Two new UCLAstudies have identified brain irregularities in children who suffer fromcongenital central hypoventilation syndrome (CCHS), a disease in which childrenstop breathing during sleep, often resulting in their suffocation and death. Thescientists tested how CCHS children's brains react to carbon dioxide and lowoxygen levels in comparison to the brains of healthy children.
Severalunexpected regions in the healthy children's brains responded to the gases —particularly in sites that perceive and react to the sensation ofbreathlessness during suffocation. The same regions in CCHS children's brainsresponded poorly or not at all. This may explain why the children do notstruggle to breathe when their lungs shut down — even after turning blue fromlack of air.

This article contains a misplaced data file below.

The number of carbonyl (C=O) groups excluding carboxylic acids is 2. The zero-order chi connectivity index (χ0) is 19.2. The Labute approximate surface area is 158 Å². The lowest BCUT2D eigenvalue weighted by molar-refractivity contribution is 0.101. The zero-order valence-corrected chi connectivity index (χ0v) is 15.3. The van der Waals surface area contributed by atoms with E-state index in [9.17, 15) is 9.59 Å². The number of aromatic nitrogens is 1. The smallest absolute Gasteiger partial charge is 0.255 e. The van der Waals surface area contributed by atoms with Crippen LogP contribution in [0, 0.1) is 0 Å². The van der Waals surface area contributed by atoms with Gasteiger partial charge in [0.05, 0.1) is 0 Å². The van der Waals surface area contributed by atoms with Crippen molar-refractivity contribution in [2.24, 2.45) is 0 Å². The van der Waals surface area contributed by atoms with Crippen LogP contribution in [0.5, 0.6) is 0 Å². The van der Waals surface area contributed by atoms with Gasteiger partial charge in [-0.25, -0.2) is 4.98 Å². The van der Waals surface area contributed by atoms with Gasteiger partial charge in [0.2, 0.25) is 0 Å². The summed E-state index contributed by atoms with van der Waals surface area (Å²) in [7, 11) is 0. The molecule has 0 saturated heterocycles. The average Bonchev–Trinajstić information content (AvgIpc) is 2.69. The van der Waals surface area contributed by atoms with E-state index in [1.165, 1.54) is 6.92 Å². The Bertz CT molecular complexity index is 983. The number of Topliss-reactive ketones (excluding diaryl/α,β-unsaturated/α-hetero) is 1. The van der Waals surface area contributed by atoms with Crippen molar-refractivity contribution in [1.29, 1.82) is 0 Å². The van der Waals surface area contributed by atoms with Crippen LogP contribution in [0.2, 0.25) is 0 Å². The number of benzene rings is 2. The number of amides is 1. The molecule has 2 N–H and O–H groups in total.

The findingssuggest that the irregular brain mechanisms provoking CCHS may also underliesudden infant death syndrome (SIDS). Children afflicted by the two conditionsshare many of the same symptoms and health problems.
RonaldHarper, professor of neurobiology, and Paul Macey, neurobiology postdoctoralresearcher, at the David Geffen School of Medicine at UCLA, are available forinterviews.
Journal ofNeurophysiology, Nov. 3
"Hypoventilation reveals central nervoussystem respiratory control mechanisms"
Journal ofApplied Physiology, Nov. 5
"Hypoxia reveals posterior thalamic,cerebellar, midbrain and limbic deficits in congenital central hypoventilationsyndrome"